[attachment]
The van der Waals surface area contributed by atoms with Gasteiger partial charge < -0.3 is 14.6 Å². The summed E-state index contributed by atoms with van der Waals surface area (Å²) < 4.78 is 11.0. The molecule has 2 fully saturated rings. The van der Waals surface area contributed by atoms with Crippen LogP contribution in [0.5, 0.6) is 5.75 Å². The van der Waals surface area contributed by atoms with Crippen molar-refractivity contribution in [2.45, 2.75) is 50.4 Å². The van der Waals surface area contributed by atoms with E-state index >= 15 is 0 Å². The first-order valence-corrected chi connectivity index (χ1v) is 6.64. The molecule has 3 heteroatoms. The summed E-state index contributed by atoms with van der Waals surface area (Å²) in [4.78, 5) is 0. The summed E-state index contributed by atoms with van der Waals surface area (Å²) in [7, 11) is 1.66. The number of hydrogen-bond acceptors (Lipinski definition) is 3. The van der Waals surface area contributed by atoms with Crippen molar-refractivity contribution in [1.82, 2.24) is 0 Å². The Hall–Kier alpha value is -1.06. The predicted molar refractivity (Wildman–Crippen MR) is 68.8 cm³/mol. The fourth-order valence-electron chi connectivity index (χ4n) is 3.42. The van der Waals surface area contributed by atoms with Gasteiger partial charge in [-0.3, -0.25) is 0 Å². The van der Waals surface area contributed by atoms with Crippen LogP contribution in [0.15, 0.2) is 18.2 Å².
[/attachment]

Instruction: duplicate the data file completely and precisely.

The van der Waals surface area contributed by atoms with Gasteiger partial charge < -0.3 is 14.6 Å². The summed E-state index contributed by atoms with van der Waals surface area (Å²) < 4.78 is 11.0. The molecule has 2 fully saturated rings. The van der Waals surface area contributed by atoms with Crippen LogP contribution in [0.5, 0.6) is 5.75 Å². The van der Waals surface area contributed by atoms with Crippen molar-refractivity contribution in [2.45, 2.75) is 50.4 Å². The van der Waals surface area contributed by atoms with E-state index >= 15 is 0 Å². The first-order valence-corrected chi connectivity index (χ1v) is 6.64. The molecule has 3 heteroatoms. The summed E-state index contributed by atoms with van der Waals surface area (Å²) in [4.78, 5) is 0. The summed E-state index contributed by atoms with van der Waals surface area (Å²) in [7, 11) is 1.66. The number of hydrogen-bond acceptors (Lipinski definition) is 3. The van der Waals surface area contributed by atoms with Crippen molar-refractivity contribution in [1.82, 2.24) is 0 Å². The Hall–Kier alpha value is -1.06. The predicted molar refractivity (Wildman–Crippen MR) is 68.8 cm³/mol. The fourth-order valence-electron chi connectivity index (χ4n) is 3.42. The van der Waals surface area contributed by atoms with Gasteiger partial charge in [-0.3, -0.25) is 0 Å². The van der Waals surface area contributed by atoms with Crippen LogP contribution in [0.15, 0.2) is 18.2 Å².